Even before my dear friend, Cindy deNeve, died young of cervical cancer, I cared deeply about prevention via HPV vaccination. My new granddaughter and Cindy’s two small daughters will avoid cervical cancer because they can afford the expensive vaccine. Not so for millions of young girls in poor and middle income countries.
But there is hope. At the Women Deliver conference in Kuala Lumpur, a large group of healthcare professionals and women’s health advocates gathered to share some of the good news:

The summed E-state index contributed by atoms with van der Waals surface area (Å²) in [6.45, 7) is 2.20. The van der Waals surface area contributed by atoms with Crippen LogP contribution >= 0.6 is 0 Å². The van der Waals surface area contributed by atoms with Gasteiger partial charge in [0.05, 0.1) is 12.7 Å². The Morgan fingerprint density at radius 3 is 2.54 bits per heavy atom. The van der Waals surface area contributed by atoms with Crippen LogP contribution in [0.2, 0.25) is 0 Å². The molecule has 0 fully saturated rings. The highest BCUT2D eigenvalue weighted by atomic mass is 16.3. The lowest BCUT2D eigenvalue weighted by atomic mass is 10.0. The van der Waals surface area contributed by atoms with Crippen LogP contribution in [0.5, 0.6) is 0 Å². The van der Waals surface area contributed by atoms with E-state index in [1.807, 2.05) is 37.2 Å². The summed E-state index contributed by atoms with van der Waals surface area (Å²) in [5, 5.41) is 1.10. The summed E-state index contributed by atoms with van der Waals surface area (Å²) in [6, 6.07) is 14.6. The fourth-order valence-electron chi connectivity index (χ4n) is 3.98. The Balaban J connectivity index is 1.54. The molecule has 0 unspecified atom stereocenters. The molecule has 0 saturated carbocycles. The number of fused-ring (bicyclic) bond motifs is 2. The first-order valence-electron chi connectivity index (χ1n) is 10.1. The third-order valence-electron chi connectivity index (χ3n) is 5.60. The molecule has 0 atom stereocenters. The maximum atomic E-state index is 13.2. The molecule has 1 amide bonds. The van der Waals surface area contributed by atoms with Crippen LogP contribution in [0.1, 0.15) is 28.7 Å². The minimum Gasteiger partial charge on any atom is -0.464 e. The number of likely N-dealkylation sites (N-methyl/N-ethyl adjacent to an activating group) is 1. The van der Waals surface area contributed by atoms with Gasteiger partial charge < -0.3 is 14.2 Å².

- The price has gone down for the poorest countries to $4.50 a dose
- GAVI is committed to rolling out HPV vaccination
- Incredible women such as the First Ladies of Zambia and Mozambique and many others are building political commitment to address HPV one country at a time
- Australia and Malaysia are leaders in this effort
Challenges remain: Experience vaccinating adolescent girls is lacking; costs still are high ($4.50 is too much for the billion people surviving on $1 a day); HIV increases risk; and stigma and fear remain deterrents to girls seeking vaccination. But there is hope and strong advocacy. We are moving forward toward protecting more women from HPV and the cervical cancer it can cause.